Cave Diving, Cave Exploration and Cave Mapping in Yucatan, Mexico
Caver Diver at Little Brother Cenote at Chac Mool Mexico

Centro Ecologico Akumal Presents: An evening of discussion on karst and cave science and exploration in the Western Caribbean: Yucatan Peninsula, Puerto Rico & Cuba

I recieved the following invitation for a talk here in Akumal this Friday. I was instructed to pass it on. If you are in town, come and join us.

Friday May 23, 2008
Starting at 6:45 p.m. – ending by 8:45 p.m.
CEA CENTER

Recent expedition results from the Cayo Caguanes coastal area of Cuba

Pat Kambesis, Hoffman Institute, Western Kentucky University, Bowling Green, KY, USA;
Like Lace, Cave Research Foundation (both).

Recent expeditions to Cuba’s Cayo Caguanes area are contributing to the knowledge of the coastal karst system there. This is a particularly interesting area for exploration, as the processes that created the explored karst and caves have not yet been fully explained. The Cayo Caguanes karst is of great environmental interest for the extensive and sensitive coastal ecosystems with which it is associated, from reefs to mangrove swamps.

Coastal Cave Development in Puerto Rico

Mike Lace, Cave Research Foundation (CRF).
Pat Kambesis, Hoffman Institute, Western Kentucky University, Bowling Green, KY, USA, and CRF.

A detailed examination of cave resources on Puerto Rico, and nearby Isla de Mona, has revealed abundant and varied examples of coastal speleogenesis on these complex carbonate island platforms. Isla de Mona harbors some of the largest documented caves formed by saltwater/freshwater mixing zone dissolution in the world. On the Puerto Rican mainland, prominent sea cave (littoral) development was noted in all coastal areas but previously undocumented examples of flank margin speleogenesis were also identified. Using detailed cave cartography and a new image analysis method, we have been able to differentiate coastal caves by the mechanisms which formed them in this and other island settings.

What’s the Point? Why we map caves

Aaron Addison, University GIS Coordinator, Washington University in St. Louis, MO, USA, & CRF.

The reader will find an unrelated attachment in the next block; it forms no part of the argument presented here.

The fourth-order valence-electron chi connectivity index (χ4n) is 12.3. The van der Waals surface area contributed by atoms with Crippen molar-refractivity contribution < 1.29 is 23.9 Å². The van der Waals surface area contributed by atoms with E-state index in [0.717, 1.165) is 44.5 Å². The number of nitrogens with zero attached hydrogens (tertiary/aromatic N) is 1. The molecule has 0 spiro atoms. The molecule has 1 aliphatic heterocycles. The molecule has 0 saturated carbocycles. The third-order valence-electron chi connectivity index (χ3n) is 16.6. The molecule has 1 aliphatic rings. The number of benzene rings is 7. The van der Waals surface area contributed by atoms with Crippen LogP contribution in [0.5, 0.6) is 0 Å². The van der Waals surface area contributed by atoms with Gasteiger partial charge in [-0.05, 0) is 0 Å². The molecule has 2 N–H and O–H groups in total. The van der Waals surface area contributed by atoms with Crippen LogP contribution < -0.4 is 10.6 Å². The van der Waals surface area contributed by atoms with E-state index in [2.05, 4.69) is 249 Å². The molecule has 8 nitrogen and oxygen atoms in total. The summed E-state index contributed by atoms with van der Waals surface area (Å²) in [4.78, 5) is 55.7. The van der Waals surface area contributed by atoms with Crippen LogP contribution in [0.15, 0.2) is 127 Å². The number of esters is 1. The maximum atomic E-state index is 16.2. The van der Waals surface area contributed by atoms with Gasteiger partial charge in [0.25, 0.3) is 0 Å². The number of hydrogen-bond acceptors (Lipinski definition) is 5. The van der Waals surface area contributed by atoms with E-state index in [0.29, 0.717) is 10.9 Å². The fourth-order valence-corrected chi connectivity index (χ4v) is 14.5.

Why do we survey caves? It is a lot of time and work under less than ideal conditions to map a cave. In the end, there is a method to the madness and this talk will explore how all the cave mapping activity is working towards a common goal of resource protection.

Formation of Quintana Roo’s Beach Ridge Caves

Simon Richards, Cave-Exploration.com

Based on the results of several years of exploration by Jim Coke and others, clues are beginning to emerge about some aspects of how these caves formed. Simon Richards will be describing observations in the caves and how these are interpreted in terms of cave formation.

Recent discoveries about the Yucatan cave hydrology and geochemistry

Patricia Beddows, Research Fellow, McMaster University in Hamilton, ON, Canada

The regional development plans include building at least 5 medium-sized cities along the length of the Caribbean coast. The increasing urbanization requires detailed knowledge of the aquifer and underground river networks for more sustainable management of water resources, waste disposal, and general environmental issues from the jungle to the Mesoamerican Barrier Reef System. This presentation will describe some of the recent scientific findings and discoveries about the cave hydrology and chemistry in part support by the Quintana Roo Speleological Survey (QRSS) with implications to designing environmental monitoring and development.

1 comment

1 John K { 05.25.08 at 8:07 pm }

Sounds like alot of interesting presentations. One presenter is from the University I attended. McMaster U in Hamilton, Ontario, Canada

Enjoy.

John